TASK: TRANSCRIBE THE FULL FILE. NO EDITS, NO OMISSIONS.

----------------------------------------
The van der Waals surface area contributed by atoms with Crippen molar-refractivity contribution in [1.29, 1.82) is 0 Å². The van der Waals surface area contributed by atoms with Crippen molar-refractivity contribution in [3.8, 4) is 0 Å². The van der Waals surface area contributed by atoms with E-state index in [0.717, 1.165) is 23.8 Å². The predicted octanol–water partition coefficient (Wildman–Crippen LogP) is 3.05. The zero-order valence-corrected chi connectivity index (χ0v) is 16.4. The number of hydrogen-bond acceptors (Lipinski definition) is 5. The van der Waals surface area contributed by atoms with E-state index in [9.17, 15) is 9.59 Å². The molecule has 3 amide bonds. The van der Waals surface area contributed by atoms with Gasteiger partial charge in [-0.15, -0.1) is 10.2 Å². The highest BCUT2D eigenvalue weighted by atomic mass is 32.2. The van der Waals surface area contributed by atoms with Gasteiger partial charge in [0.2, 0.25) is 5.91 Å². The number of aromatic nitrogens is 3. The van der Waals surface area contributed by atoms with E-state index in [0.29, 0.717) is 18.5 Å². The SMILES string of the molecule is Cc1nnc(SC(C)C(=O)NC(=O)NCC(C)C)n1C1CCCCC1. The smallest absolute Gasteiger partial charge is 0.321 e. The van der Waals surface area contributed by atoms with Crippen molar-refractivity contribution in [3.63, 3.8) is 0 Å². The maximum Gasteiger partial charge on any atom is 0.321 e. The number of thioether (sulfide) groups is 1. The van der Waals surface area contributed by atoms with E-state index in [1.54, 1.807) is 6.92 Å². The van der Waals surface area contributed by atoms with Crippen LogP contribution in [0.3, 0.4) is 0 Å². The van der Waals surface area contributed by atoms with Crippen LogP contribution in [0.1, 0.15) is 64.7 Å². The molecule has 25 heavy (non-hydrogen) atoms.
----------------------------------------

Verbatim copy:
The van der Waals surface area contributed by atoms with Crippen molar-refractivity contribution in [1.29, 1.82) is 0 Å². The van der Waals surface area contributed by atoms with Crippen molar-refractivity contribution in [3.8, 4) is 0 Å². The van der Waals surface area contributed by atoms with E-state index in [0.717, 1.165) is 23.8 Å². The predicted octanol–water partition coefficient (Wildman–Crippen LogP) is 3.05. The zero-order valence-corrected chi connectivity index (χ0v) is 16.4. The number of hydrogen-bond acceptors (Lipinski definition) is 5. The van der Waals surface area contributed by atoms with E-state index in [9.17, 15) is 9.59 Å². The molecule has 3 amide bonds. The van der Waals surface area contributed by atoms with Gasteiger partial charge in [-0.15, -0.1) is 10.2 Å². The highest BCUT2D eigenvalue weighted by atomic mass is 32.2. The van der Waals surface area contributed by atoms with Gasteiger partial charge in [0.2, 0.25) is 5.91 Å². The number of aromatic nitrogens is 3. The van der Waals surface area contributed by atoms with E-state index in [0.29, 0.717) is 18.5 Å². The SMILES string of the molecule is Cc1nnc(SC(C)C(=O)NC(=O)NCC(C)C)n1C1CCCCC1. The smallest absolute Gasteiger partial charge is 0.321 e. The van der Waals surface area contributed by atoms with Crippen molar-refractivity contribution in [3.63, 3.8) is 0 Å². The maximum Gasteiger partial charge on any atom is 0.321 e. The number of thioether (sulfide) groups is 1. The van der Waals surface area contributed by atoms with E-state index in [1.54, 1.807) is 6.92 Å². The van der Waals surface area contributed by atoms with Crippen LogP contribution in [0.3, 0.4) is 0 Å². The van der Waals surface area contributed by atoms with Crippen LogP contribution in [0.1, 0.15) is 64.7 Å². The molecule has 25 heavy (non-hydrogen) atoms.